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Fourth quarter like for like sales dropped 2.5% at Booker (BOK) to take full year like for likes (excluding Londis and Budgens) 1.9% lower year on year.

Non tobacco sales reduced by 0.7% on a like-for-like basis in the fourth quarter as deflation in food prices hit performance along with Booker’s customers reporting weak consumer demand during the period.

Tobacco sales continued to be adversely impacted by the ban on small stores displaying tobacco products, down 6.1% like-for-like during the quarter.

Premier continued to grow during the period and the group said it “made good progress” on the integration of Londis and Budgens.

Group sales, including Budgens and Londis, rose by 10.6% on the same period last year in the fourth quarter to take total sales to £5bn for the year – up 5% year on year.

For the year Booker’s like for like non tobacco sales were down 0.3% with tobacco down 5.2%. Like-for-like total sales to retailers during the year reduced by 2.2% primarily due to the tobacco display ban.

Booker Chief Executive Charles Wilson said: “Overall, 2015/16 was a good year. Customer satisfaction scores were strong, sales and profits were the best we have ever achieved. We made good progress on the integration of Londis and Budgens. We continue to improve choice, prices and service to our customers. Booker Group remains on track to Focus, Drive and Broaden the business.”

Booker shares have eased 1% in early trading to 167.2p. The shares are 7.9% down so far in 2016. 

Morning update

Meat packing firm Hilton Food Group has reported its preliminary full year results this morning. It saw volume growth of 5.5%, with growth in the UK, Ireland and Holland for Tesco and Albert Heijn with particularly strong Christmas trading partly offset by continuing pressure on consumer spending in Denmark.

Overall revenues reduced by 0.4% despite the volume gains, reflecting strengthening of sterling, which decreased revenues by 7.4%. Operating profit was £29.0m, which is 11.3% ahead of last year and 20.9% higher on a constant currency basis. Pre-tax profit was up 11% to £28m.

Profits were helped by capex returning to maintenance levels at £13.7m having been 43.3m last year after a major re-investment programme undertaken in the UK and Sweden.

Chief executive Robert Watson said: “I am pleased to report that during 2015 Hilton made strong progress in pursuing its growth strategy, including the expansion of the Australian joint venture and the completion of the major UK capacity expansion project. We will continue to look for available opportunities to progressively and profitably expand the scale and scope of our operations as they arise using a business model that has over time proved to be successful, resilient, relevant and internationally transferable.”

Elsewhere, GfK’s Consumer Confidence Index remained at zero in March. Two of the measures used to calculate the Index saw decreases this month, with one measure showing an increase and the remaining two measures staying the same. Looking at how consumers see the wider economy developing over the next 12 months, the measure is 18 points lower this month than in March 2015

Joe Staton, head of market dynamics at GfK, said: ““Are we seeing Brexit jitters at work now? Whilst UK consumers remain resolutely upbeat about their personal financial situation, concerns about prospects for the general economic situation continue to dampen our mood. Despite good economic headlines about low inflation, interest rates and prices in the shops, concerns about Brexit and the ongoing Eurozone crisis appear to be hitting home.”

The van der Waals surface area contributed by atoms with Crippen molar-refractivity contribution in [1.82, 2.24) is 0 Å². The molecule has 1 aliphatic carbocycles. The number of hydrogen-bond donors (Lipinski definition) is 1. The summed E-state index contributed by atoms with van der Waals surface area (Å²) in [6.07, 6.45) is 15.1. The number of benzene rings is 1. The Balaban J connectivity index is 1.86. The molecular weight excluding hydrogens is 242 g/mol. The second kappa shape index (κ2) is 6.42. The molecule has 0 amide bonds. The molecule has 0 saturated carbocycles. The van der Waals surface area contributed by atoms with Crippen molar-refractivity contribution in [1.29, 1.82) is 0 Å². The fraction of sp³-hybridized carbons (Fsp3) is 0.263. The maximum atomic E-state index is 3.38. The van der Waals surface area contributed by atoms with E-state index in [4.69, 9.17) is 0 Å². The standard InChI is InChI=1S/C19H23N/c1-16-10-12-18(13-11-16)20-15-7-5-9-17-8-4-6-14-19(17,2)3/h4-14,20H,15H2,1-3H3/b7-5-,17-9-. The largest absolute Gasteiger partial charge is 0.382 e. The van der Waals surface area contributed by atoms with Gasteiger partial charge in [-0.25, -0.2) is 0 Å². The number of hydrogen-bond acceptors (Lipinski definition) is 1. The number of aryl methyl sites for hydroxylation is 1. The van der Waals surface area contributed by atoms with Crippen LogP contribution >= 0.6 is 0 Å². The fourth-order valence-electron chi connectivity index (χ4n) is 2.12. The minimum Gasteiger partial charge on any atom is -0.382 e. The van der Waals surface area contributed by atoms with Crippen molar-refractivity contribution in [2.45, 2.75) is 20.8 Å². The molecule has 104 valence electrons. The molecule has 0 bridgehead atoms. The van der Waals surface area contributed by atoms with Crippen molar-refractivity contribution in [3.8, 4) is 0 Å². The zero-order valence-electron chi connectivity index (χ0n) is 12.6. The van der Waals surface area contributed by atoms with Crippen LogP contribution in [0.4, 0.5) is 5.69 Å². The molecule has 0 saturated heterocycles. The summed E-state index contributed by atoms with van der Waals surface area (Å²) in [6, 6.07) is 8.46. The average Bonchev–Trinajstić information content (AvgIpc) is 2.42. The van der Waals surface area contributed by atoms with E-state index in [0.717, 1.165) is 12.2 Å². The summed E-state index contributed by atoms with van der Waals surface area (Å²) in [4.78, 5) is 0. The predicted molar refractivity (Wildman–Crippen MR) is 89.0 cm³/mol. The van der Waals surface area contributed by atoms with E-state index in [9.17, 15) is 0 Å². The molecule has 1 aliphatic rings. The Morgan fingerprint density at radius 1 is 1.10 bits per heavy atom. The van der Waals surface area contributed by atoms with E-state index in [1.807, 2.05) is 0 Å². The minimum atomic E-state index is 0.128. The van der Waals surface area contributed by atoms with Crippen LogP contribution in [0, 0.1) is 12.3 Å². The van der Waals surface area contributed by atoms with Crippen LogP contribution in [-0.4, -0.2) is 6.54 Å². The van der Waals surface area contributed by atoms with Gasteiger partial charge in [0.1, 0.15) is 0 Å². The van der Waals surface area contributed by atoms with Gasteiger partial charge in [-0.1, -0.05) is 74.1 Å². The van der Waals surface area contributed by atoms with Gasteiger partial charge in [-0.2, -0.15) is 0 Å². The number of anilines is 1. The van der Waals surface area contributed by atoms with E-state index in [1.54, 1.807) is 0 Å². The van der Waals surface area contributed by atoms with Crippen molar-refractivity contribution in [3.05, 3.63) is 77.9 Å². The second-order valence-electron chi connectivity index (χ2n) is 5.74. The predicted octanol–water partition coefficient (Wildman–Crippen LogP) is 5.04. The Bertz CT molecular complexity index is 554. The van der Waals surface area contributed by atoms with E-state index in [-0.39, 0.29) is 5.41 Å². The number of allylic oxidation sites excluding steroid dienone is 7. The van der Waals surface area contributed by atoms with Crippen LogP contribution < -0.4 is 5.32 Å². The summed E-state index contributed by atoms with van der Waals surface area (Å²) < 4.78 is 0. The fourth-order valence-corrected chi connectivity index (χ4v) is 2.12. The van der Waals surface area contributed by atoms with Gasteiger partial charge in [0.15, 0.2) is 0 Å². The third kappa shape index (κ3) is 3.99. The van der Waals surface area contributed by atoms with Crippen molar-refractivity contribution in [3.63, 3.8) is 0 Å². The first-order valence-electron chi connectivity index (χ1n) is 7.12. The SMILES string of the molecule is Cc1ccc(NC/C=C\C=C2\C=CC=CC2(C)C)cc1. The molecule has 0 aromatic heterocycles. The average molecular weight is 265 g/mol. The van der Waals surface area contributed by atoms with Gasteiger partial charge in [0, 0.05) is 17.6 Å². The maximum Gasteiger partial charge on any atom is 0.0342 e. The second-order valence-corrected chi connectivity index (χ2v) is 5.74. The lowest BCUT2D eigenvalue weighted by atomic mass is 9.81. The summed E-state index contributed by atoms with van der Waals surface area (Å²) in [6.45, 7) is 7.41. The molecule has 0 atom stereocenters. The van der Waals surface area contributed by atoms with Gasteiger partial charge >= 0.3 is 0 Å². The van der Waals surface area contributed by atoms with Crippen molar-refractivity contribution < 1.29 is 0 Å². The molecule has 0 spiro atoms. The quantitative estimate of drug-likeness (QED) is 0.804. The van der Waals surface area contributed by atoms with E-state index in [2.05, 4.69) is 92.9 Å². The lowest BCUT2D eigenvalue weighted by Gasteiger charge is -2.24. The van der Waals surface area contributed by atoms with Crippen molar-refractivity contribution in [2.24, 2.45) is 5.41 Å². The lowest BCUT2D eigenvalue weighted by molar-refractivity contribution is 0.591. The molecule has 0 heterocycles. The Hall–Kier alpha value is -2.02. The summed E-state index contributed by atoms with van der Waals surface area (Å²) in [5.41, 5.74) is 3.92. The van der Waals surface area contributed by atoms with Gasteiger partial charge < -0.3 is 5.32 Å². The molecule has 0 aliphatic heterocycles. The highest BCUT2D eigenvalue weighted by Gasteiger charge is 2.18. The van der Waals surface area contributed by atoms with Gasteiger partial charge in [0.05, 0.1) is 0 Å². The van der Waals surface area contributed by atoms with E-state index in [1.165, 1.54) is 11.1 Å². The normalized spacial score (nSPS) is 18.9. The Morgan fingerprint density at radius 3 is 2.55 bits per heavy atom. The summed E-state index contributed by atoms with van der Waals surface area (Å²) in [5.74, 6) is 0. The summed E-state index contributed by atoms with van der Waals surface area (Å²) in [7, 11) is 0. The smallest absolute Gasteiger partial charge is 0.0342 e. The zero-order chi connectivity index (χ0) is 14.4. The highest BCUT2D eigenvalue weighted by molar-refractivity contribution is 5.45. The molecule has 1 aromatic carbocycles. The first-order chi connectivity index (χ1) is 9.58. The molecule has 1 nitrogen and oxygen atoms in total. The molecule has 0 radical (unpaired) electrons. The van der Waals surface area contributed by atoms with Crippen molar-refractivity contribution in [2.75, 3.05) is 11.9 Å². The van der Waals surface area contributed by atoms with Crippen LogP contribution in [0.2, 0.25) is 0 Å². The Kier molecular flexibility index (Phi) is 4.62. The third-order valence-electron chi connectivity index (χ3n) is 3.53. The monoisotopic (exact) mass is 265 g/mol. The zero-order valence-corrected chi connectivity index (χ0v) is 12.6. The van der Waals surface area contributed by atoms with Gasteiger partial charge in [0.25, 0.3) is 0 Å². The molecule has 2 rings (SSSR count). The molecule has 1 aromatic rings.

The FTSE has lost some of the strong gains it made yesterday (see below), falling 0.7% to 6,162.6pts this morning on weaker mining and financial sector performance.

Hilton Food Group has leapt 4% to 516p on this morning’s annual results. 

Elsewhere, Conviviality (CVR) is up 2.2% to 232.5p and Premier Foods (PFD) is up another 1.6% to 60p.

It has been a tougher morning for the retailers, with Ocado (OCDO) down 2.1% to 288.4p, Tesco (TSCO) down 1.4% to 191p, Morrisons (MRW), down 1.1% to 199.9p and Sainsbury’s (SBRY) down 0.9% to 278.3p.

Yesterday in the City

The FTSE 100 surged back to its highest closing level of 2016 yesterday, rising 1.6% to 6,203.2pts after concerns over an imminent US interest rate rise were eased and oil headed back towards $40 a barrel.

The big news in grocery yesterday was the further twist to the Premier Foods bidding saga. US suitor McCormick offering an improved 65p per share if it were allowed to look at Premier’s books – an offer Premier subsequently turned down again, but this time agreeing to engage with the McCormick board. Meanwhile, prospective strategic partner Nissin Foods built up its stake in Premier to 19.9%.

Premier shares ended the day up 4.4% at 59p – close to double the 31.5p it was at before McCormick’s interest became public. In the US McCormick was up 0.2% to $99.75.

Elsewhere it was a good day for grocery and fmcg stocks in general.

Coca-Cola HBC (CCH) was one of the FTSE 100’s biggest risers, climbing 4.6% to 1505p, while there were also big rises at Greencore (GNC), up 4% to 376p and Dairy Crest (DCG), up 3.1% to 619.5p.

Tesco (TSCO) ended the day up 2.3% at 193.8p, Morrisons (MRW) was up 1.9% at 202.1p and Sainsbury’s (SBRY) rose 1.8% to 280.9p.

Booker (BOK) was up 1.9% to 168.8p before its Q4 update this morning.